Fire may be natural to the pine forest, but due to past mismanagement, this is not a natural situation. And we are losing forests faster than they can regenerate. Routine forest closures in June would be a small price to pay to ensure the future. Look at the alternative! Dispersed camping and campfires are the deep-sea drilling catastrophe of Arizona.

CLOSE THE FOREST
Lwhipine
Lwhipine
Jul 10, 2010 12:25 PM
The FS has closed the forest in past years but it took an act of Congress for them to do it. They claimed "they were montering it closely" Due to being public lands & costs involved they did not & would not take measures to protect the forest from catastrophic wildfire due to some tourist dollars? Think of the lost tourist $ when it is charred... This past winter had heavy moisture after years of drought although the Mt Elden Fire in 77 was a year of heavy snow so wake up COCO FS! You are very right in your points that the forest fire restrictions should go in place in June, allowing camping in established areas only. Also, Flag has a large amount of transients off I40 & 17, homeless that come up out of the desert to escape the heat & so many fires are started by abandoned campfires. I agree, this lack of proactive management is the BP of N. AZ. This fire is a tradgedy & is heartbreaking to all of us who love the area & this sacred mountain...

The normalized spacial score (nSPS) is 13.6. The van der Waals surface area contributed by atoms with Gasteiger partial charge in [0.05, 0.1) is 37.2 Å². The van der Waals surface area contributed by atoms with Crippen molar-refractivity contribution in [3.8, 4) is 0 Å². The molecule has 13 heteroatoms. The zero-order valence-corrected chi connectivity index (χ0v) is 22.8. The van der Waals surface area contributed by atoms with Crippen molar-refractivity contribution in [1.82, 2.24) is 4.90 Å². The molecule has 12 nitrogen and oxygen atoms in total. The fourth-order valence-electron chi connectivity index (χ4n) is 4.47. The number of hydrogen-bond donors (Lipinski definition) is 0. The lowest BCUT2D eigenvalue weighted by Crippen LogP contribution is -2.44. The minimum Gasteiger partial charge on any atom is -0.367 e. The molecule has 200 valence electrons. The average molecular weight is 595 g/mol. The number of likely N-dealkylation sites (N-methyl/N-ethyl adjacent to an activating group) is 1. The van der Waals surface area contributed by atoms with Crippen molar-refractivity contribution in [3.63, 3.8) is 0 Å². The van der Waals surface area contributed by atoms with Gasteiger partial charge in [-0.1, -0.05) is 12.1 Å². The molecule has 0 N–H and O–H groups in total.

Coco Fire restrictions- too little, way too late!
Lwhipine
Lwhipine
Jul 10, 2010 12:02 PM